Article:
House Hunting in Turkey: A Spruced-Up Olive-Oil Factory for $1.8 Million


Credit…Engel & Volkers Bodrum

The ancient city of Milas “is a very prominent summer holiday destination,” Ms. Tanbay said, though this home is in a quieter area. The Aegean coast city of Iassos, with 4,000-year-old historic sites in its ancient quarter, is a 30-minute drive, and Milas-Bodrum Airport is about 20 minutes. The Aegean port city of Bodrum, with about 30,000 residents, is 30 miles southwest.

While there is no centralized database for real estate transactions in Turkey, the Central Bank of the Republic of Turkey’s Residential Property Price Index reported impressive growth in September 2020, with a monthly increase of 1.6 percent and a year-over-year gain of 27.3 percent. In the region that includes Mugla province, prices increased 36.3 percent year over year, making it one of Turkey’s better performers.

But the higher prices belie some depreciation tied to the poor performance of the Turkish lira, the world’s worst-performing currency in 2020. “After a huge boom that lasted until about 2013, the real estate market has been in decline for five or six years, and transactions are down dramatically in the last two years,” said Ali Onuk, managing partner of Aon Invest, a real estate advisory company in Istanbul. At the same time, the sagging lira has made real estate “more affordable for foreign buyers, and there’s greater demand in the A+, $3 million and up segment.”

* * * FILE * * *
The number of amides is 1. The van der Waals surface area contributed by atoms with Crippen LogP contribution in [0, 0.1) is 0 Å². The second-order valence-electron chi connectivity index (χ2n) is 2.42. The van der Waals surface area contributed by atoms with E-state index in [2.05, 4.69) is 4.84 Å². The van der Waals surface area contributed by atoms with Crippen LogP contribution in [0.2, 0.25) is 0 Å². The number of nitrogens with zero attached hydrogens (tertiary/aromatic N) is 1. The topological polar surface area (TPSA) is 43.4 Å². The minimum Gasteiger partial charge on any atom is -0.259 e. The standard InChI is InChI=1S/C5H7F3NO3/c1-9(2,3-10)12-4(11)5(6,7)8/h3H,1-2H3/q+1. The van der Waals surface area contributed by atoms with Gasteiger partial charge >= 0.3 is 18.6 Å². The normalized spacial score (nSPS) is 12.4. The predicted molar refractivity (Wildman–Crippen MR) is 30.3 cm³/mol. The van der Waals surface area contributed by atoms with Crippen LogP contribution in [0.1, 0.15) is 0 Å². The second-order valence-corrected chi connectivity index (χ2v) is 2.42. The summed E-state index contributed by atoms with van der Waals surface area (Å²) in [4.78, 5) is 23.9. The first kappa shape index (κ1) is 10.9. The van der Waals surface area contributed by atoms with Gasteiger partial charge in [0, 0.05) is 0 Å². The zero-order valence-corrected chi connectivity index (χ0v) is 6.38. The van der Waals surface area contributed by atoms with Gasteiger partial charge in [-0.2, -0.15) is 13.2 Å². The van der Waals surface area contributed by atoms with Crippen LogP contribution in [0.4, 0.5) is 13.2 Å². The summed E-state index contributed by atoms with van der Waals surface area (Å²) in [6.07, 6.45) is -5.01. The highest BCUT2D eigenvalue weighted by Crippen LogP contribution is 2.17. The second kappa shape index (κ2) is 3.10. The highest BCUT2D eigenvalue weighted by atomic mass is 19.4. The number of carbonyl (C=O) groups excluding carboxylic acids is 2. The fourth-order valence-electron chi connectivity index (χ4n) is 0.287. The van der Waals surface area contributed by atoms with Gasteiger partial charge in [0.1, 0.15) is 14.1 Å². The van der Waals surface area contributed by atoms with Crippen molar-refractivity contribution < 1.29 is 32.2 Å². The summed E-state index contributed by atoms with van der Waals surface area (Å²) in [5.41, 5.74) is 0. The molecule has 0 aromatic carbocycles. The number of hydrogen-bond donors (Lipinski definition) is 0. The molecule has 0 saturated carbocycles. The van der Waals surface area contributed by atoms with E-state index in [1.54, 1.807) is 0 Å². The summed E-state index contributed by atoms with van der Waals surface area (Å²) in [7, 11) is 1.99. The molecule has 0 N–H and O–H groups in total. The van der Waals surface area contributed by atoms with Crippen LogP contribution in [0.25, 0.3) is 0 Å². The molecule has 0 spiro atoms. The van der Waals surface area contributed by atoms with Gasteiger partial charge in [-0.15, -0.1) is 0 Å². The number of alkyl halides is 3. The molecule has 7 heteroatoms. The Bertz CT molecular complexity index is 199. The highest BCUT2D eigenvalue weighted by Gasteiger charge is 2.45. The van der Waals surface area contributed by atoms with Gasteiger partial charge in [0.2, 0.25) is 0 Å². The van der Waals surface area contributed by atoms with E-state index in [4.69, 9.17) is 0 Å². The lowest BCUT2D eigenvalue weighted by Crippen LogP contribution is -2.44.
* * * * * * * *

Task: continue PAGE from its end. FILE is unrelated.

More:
Prices vary wildly across Turkey depending on the type and location of property, said Neli Devidas, a Realtor with Keller Williams Platin in Istanbul. Homes and apartments can range from about $140 a square foot in central Istanbul to more than $750 a square foot for units in high-end branded developments, which are popular in Turkey, she said. In the popular coastal resort city of Bodrum, branded residences range from about $370 to $560 a square foot, with homes in surrounding areas starting around $185 a square foot.

Bodrum has long been the costliest property market on Turkey’s coast, and “prices in these areas are still rising because of Covid-19,” Ms. Devidas added. “Turks want to move out of cities into homes or mansions with stand-alone gardens. That’s the trend right now.”

The migration has helped jump-start other segments of the market. “For three years, we had difficulty selling a development of luxury townhouses and villas about 20 minutes outside Istanbul,” Ms. Devidas said. “Now, because of Covid, they’ve sold quickly, and prices have already gone up more than 10 percent.”



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